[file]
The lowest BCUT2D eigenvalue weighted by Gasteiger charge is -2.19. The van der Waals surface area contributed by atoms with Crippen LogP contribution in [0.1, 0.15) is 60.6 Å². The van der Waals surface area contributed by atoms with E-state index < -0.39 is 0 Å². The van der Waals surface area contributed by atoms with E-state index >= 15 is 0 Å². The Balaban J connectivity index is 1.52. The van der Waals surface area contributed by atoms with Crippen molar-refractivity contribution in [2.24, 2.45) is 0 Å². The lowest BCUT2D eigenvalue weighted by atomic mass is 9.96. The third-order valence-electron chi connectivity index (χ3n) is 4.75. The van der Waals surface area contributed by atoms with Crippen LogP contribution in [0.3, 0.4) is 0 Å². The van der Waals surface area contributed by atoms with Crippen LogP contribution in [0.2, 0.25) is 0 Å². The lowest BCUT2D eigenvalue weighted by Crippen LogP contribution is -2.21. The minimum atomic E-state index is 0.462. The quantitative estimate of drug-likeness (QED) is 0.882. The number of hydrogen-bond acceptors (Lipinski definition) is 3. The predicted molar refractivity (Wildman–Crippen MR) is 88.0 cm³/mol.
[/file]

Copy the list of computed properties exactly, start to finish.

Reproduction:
The lowest BCUT2D eigenvalue weighted by Gasteiger charge is -2.19. The van der Waals surface area contributed by atoms with Crippen LogP contribution in [0.1, 0.15) is 60.6 Å². The van der Waals surface area contributed by atoms with E-state index < -0.39 is 0 Å². The van der Waals surface area contributed by atoms with E-state index >= 15 is 0 Å². The Balaban J connectivity index is 1.52. The van der Waals surface area contributed by atoms with Crippen molar-refractivity contribution in [2.24, 2.45) is 0 Å². The lowest BCUT2D eigenvalue weighted by atomic mass is 9.96. The third-order valence-electron chi connectivity index (χ3n) is 4.75. The van der Waals surface area contributed by atoms with Crippen LogP contribution in [0.3, 0.4) is 0 Å². The van der Waals surface area contributed by atoms with Crippen LogP contribution in [0.2, 0.25) is 0 Å². The lowest BCUT2D eigenvalue weighted by Crippen LogP contribution is -2.21. The minimum atomic E-state index is 0.462. The quantitative estimate of drug-likeness (QED) is 0.882. The number of hydrogen-bond acceptors (Lipinski definition) is 3. The predicted molar refractivity (Wildman–Crippen MR) is 88.0 cm³/mol.